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December 23, 2022

International Women’s Day – Breaking Taboos: Women in Search & Rescue

On this International Women’s Day, we highlight three inspirational women of various generations who overcame societal pressures to help save lives within their communities.

In 2000, Gul Noori was among the first women to respond to a call for volunteers in FOCUS’s inaugural Search & Rescue Team (SART), but she faced a number of social and cultural challenges.

“In our area (Gilgit, Pakistan), the majority of people were very close-minded. In those times, when women went out of their homes, we used to be commented on… Only ten out of a 100 women actually encouraged us; the rest only questioned why we were doing this work.”

In 1999, FOCUS Humanitarian Assistance introduced emergency response teams throughout the mountainous northern areas of Pakistan comprising of community members, including women who would become pivotal in keeping their homes and neighbors safe from landslides, floods, and avalanches. Shamim, who joined SART in 2008, described why she was motivated to join the team in her area of Gilgit, which is extremely prone to disasters:

“Before, male rescuers would avoid saving female victims. People preferred that they die rather than be carried by men. I questioned why women were being ignored.”

Even as a second-generation female SART member, Shamim experienced hardships similar to what Gul Noori had encountered in her days nearly a decade prior. Both women recalled criticism from their neighbors, but they remained devoted to their emergency response work. As time went by, they began to feel a shift in how society viewed them.

While challenging societal cultural gender norms, Gul Noori and Shamim were also learning to personally adapt to the changes themselves. When she first joined, Gul Noori was concerned about how she could leave her family and village for a weeklong training session in Hunza, which is just two hours away. She had never even traveled without her family. Similarly, when Gul Noori reached Hunza with her team, Gul Noori remembers how frightened she was to try mountain-climbing training—an activity she says is second nature to her now.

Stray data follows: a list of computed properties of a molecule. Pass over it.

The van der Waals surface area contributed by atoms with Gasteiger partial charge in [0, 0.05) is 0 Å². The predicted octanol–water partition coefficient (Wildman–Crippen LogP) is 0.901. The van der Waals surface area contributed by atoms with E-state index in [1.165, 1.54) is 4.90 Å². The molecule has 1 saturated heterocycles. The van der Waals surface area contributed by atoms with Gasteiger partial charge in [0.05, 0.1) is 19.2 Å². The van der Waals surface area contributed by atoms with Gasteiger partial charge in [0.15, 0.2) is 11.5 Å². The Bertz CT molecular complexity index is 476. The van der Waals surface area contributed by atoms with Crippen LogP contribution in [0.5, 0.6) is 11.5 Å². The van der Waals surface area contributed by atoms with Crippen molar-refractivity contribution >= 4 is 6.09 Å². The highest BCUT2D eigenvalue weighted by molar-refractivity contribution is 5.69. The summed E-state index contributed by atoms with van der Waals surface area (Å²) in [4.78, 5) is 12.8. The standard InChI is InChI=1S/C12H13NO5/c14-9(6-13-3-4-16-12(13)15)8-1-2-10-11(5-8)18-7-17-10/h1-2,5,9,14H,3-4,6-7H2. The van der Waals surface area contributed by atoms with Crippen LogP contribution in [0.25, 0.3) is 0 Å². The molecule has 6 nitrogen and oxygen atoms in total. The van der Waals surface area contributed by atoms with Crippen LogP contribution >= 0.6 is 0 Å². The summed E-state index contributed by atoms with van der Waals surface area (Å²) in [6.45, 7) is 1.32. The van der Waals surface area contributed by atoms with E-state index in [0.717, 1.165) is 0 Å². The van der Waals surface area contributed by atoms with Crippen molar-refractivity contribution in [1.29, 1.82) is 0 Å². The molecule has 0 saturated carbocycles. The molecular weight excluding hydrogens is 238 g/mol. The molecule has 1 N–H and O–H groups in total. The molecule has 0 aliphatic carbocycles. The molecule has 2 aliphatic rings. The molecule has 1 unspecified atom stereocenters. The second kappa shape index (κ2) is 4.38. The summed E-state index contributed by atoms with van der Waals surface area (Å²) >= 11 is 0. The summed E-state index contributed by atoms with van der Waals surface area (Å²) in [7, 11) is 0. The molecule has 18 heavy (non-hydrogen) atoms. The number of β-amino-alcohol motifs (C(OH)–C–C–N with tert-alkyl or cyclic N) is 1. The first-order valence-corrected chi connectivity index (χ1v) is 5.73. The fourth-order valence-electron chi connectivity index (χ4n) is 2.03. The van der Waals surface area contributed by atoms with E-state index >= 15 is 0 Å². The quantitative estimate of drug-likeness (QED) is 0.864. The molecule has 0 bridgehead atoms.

When Shamim first joined, she thinks back to how uncomfortable she was with the dungarees—also known as coveralls.

“When I used to come back from the field, I could not walk into my neighborhood in this uniform (the dungarees). People used to hoot, and I had to show a lot of patience. Even my brothers who are younger than me discouraged me to enter this service, but I carried on with the support of my husband.”

Attitudes toward women in SART and community emergency response have certainly begun to change for the better in recent years. In 2021, Fauzia rejoined as a SART member among the latest generation of women in emergency response.  She acknowledges Shamim, Gul Noori, and the women who came before her who have allowed her to speak so confidently about her volunteer work, despite the challenges many of her counterparts still face.

“We live in a society where women demand equal opportunities and roles. For those people who say women should not take part in search and rescue operations, I want to tell them that women have god-gifted skills and capabilities—let them utilize them for the betterment of our society.”

When asked what advice they would give to other women interested in the field, each of our three heroes shared their thoughts:

Gul Noori: “There is a huge difference between the years 2000 and 2021. Young women can go out freely and do their work, back then this was a huge issue, very few women used to go out of their homes. Women should encourage their children to serve in these kinds of causes. This is in service of humanity.”

Shamim: “I will encourage and give permission to my daughter to do this work because I can see the good, I am doing for people. I have never felt a moment of hesitation with my team. We work like a family, and we are proud of that.”

Fauzia: “I welcome all women who want to become part of the Search and Rescue Team. There is much need for women in this field to offer our skills and services to our women and their families.”

We hope the stories and words of Gul Noori, Shamim and Fauzia have inspired you to lift up the women in your life and community this International Women’s Day.

To learn more about how to support the work of these community emergency response volunteers, visit www.focus-usa.org/donate.

To learn more about the work of the Aga Khan Agency for Habitat, visit https://www.akdn.org/our-agencies/aga-khan-agency-habitat.

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